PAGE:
Tom Cruise Taught Actors How To Operate Sony VENICE Cameras Inside Fighter Jets in Top Gun: Maverick

Christopher Nolan should have done the same with Tenet —waiting until the pandemic is over. As for WW84, it was a mistake to release the movie on HBO +. They should have waited as well. I remember the audience’s excitement during the WW84 screening when theaters reopened. The crowd was clapping and cheering at the end of the movie. Shooting on real IMAX cameras, and then releasing the film to HBO + doesn’t seem smart.

(L to R) Toby Heffernan, First AD / Patty Jenkins, Director / Kevin Erasure, Key Grip / Sam Barnes, 1ST Assistant Camera.  Photo by Clay Enos
(L to R) Toby Heffernan, First AD / Patty Jenkins, Director / Kevin Erasure, Key Grip / Sam Barnes, 1ST Assistant Camera. Photo by Clay Enos

Michael Bays’ 6 Underground was released by Netflix in December 2019. With a budget of $ 150 million, the film is one of the most expensive Netflix originals ever made. Netflix announced plans for a sequel, though due to the film’s mixed reviews and the studio’s disappointment in the film’s lack of creativity, the sequel was officially canceled. it was failed. Personally, I love Michael Bay’s films, but his cinematographic energy and madness di lui belong to the big screen. Honestly, I stopped watching 6 Underground in the middle of it. It was boring. However, ‘Ambulance’ which was screened in theaters felt like an extraordinary experience. Who knows? 6 Underground might have been saved if it was screened in a movie theater.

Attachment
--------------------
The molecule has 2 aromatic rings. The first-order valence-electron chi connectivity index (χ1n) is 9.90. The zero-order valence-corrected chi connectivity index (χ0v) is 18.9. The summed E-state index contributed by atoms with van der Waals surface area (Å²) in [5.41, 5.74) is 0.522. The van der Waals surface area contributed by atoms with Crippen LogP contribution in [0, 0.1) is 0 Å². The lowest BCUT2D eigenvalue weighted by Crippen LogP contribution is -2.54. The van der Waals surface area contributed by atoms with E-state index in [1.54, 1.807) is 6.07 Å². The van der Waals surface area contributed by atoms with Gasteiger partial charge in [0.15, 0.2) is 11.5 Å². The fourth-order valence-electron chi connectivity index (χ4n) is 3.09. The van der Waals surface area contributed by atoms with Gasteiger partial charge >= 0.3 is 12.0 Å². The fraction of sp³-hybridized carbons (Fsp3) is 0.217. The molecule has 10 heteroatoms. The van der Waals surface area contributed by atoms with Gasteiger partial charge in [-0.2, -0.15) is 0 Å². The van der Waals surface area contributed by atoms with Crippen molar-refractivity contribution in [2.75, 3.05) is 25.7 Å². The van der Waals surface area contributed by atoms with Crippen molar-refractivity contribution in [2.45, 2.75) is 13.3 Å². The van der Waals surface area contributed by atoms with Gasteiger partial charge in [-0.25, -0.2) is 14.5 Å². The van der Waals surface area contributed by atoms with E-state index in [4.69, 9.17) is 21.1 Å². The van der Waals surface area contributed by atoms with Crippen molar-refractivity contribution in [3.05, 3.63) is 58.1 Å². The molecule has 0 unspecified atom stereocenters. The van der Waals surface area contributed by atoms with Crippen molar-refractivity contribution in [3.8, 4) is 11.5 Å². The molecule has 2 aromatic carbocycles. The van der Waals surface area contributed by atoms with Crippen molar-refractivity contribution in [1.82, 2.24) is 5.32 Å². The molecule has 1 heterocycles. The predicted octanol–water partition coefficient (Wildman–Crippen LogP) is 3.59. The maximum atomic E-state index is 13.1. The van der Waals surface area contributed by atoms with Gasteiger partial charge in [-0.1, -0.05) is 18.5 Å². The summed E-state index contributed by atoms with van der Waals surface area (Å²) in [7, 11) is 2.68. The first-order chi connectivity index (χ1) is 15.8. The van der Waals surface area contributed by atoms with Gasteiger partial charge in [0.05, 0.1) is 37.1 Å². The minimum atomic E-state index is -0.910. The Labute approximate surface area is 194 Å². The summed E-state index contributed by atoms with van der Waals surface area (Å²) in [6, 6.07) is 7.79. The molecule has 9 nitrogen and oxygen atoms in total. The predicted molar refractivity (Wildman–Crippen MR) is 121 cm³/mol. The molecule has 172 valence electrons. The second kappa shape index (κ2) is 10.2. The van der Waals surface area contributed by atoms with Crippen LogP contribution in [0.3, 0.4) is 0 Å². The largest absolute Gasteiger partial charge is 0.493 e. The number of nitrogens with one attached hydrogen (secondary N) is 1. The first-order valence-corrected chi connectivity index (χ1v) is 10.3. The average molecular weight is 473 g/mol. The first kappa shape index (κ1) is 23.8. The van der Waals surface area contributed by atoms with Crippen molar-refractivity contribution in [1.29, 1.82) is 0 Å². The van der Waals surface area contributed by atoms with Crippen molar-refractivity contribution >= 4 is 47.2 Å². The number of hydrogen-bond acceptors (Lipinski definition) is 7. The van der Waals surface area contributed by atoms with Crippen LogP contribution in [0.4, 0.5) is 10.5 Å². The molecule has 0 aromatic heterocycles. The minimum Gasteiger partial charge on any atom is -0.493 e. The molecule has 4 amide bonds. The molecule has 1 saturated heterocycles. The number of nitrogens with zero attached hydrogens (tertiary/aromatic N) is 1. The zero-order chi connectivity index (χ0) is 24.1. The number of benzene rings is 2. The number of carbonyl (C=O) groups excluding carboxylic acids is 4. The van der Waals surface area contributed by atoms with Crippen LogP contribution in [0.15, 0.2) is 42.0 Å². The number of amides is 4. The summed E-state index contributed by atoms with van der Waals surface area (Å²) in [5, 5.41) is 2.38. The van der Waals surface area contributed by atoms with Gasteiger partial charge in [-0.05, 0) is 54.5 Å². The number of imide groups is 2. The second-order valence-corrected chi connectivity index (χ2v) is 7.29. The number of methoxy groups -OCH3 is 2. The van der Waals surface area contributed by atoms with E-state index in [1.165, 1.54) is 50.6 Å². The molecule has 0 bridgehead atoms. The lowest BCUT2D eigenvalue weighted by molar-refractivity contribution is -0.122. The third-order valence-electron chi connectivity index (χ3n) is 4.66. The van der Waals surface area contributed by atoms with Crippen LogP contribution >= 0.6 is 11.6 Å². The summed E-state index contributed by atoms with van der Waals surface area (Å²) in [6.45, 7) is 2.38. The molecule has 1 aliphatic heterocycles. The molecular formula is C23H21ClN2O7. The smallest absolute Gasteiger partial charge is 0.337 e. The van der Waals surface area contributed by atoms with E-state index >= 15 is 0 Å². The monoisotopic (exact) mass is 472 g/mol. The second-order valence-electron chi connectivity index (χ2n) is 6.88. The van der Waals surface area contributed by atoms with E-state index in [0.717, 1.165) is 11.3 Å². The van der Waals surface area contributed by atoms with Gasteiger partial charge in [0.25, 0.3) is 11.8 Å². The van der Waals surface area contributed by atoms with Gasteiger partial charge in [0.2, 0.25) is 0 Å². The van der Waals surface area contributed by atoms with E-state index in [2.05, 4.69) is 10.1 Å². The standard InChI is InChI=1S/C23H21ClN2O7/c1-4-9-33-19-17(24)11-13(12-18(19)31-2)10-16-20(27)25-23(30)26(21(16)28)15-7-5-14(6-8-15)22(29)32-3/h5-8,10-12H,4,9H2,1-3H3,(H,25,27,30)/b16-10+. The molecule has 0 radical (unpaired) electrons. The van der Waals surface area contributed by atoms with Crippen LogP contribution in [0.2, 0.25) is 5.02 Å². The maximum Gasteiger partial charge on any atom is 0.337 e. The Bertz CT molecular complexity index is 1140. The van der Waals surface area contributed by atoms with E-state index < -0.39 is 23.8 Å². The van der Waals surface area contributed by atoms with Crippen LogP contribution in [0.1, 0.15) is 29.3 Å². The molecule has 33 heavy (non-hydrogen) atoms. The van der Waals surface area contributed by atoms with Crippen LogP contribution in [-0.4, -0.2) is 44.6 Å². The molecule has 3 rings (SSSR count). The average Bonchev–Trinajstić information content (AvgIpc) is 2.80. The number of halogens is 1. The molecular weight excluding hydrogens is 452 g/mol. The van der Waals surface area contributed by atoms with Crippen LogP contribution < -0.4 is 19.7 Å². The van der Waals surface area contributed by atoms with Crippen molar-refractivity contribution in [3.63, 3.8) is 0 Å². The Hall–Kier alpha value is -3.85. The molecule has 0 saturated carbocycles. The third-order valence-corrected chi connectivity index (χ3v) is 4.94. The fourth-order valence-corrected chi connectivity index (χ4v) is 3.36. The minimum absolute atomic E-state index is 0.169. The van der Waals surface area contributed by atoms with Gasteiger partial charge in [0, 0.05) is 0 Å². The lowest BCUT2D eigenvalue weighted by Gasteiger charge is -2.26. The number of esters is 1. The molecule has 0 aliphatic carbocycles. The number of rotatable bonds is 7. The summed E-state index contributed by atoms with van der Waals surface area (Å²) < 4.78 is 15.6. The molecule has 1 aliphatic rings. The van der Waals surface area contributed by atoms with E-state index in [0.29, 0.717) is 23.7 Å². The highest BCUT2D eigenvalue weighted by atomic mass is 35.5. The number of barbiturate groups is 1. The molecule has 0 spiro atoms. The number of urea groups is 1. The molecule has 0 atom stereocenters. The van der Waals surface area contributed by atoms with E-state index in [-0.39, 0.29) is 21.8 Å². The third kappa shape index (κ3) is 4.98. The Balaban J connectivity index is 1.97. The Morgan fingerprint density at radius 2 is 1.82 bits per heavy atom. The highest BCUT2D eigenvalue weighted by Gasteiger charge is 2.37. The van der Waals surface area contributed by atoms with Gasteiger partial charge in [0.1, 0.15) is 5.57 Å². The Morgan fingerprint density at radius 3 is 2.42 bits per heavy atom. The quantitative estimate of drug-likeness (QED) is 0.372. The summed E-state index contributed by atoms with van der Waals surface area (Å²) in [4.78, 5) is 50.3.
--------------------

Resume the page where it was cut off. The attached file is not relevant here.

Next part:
Michael Bay's Ambulance Trailer Dropped: Cinema FPV Rules.  Picture: Michael Bay Instagram
Michael Bay’s Ambulance Trailer Dropped: Cinema FPV Rules. Picture: Michael Bay Instagram

Avatar 2 (The Way of Water) was aimed for a 2014 release. However, underwater filmmaking technology was premature back then. Hence, the preliminary shooting for the film started in Manhattan Beach, California, in August 2017, followed by principal photography simultaneously with Avatar 3 in New Zealand in September 2017. The filming concluded in September 2020. The film’s theatrical release has been subject to eight delays, with the latest occurring on December 2022, with the following three sequels to be released, respectively, on December 2024, December 2026, and December 2028. All of these tremendous efforts by the Avatar director James Cameron have been aiming at movie theaters. Would Cameron have invested all this for Netflix? Absolutely not!

Avatar 2: New Images Show New Dimensions of Underwater Cinematography.  CREDIT: MARK FELLMAN / 20TH CENTURY STUDIOS
Avatar 2: New Images Show New Dimensions of Underwater Cinematography. CREDIT: MARK FELLMAN / 20TH CENTURY STUDIOS

This ‘op-ed’ article is a counter-strike for all those wise guys that said that movie theaters are dead and long live Netflix (and other streaming services). Well, after the media hype of the ‘pandemic; has faded, movie theaters are back in the game again stronger than ever. Netflix will continue to exist as an alternative to ‘killing time’ and not for ‘movie time’.